I think Helen Reddy, who died recently, deserved a better film than this. But there is a good balance between the music and the personal life, even if some parts seem shallow. She was such a superstar in the 1970s – hard to imagine her power then.
This is the story of Helen Reddy, who in 1966 landed in New York with her three-year-old daughter, a suitcase and $230 in her pocket. Within weeks she was broke. Within months she was in love. Within five years she was one of the biggest superstars of her time, and an icon of the 1970s feminist movement, who wrote a song which galvanised a generation of women to fight for change.
1970s feminist icon songbird Helen Reddy is mostly known for her 1972 hit I Am Woman where she declares in the rousing call-and-response chorus: “I am strong (strong!) I am invincible (invincible!) I am woman!”.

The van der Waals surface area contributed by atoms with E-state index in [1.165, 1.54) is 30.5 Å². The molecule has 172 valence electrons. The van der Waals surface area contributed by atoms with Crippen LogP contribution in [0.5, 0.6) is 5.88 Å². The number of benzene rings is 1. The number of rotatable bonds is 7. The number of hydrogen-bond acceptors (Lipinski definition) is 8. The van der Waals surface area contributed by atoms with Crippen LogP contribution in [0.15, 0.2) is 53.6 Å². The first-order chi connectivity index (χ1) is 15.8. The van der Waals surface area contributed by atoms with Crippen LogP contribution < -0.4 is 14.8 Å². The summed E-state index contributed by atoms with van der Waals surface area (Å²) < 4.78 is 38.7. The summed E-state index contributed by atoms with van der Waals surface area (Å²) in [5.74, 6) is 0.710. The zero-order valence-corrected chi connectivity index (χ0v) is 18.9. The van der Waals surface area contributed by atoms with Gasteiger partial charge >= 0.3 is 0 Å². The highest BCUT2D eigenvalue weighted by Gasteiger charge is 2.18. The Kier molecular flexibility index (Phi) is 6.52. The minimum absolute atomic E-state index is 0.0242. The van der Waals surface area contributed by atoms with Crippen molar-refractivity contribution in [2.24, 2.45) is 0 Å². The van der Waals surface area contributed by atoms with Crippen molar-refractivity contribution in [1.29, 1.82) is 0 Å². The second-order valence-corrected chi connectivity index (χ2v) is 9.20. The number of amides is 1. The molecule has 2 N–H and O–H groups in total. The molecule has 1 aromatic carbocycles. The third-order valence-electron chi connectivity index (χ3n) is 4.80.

It was the anthem the era — and the ERA (Equal Rights Amendment) — needed. But Leave Me Alone, the lead single off Reddy’s followup album Long Hard Climb, goes harder. The chorus: “Leave me alone, won’t you leave me alone, Please leave me alone, now leave me alone, etc.”
Reddy’s heyday was the 1970s. She was about as successful in her career as it is possible to be. Three of her songs reached #1. She had multiple hits in both the Top 10 and the Top 40. Her fame did not travel into the 1980s, when feminism re-introduced itself, only this time wearing a cone-shaped bra and a “Boy Toy” belt = Madonna. But where could Reddy fit in in the 1980s? Short answer: she didn’t.
Whatever anyone thinks of the movie (myself included), the actress who plays Reddy is terrific and nostalgia plays a big part in such a biopic!
Australia 2020, 117 min, rated M (drug use & offensive language)
Directed by Unjoo Moon
Starring Tilda Cobham-Hervey, Evan Peters, Danielle Macdonald, Chris Parnell & Gus Murray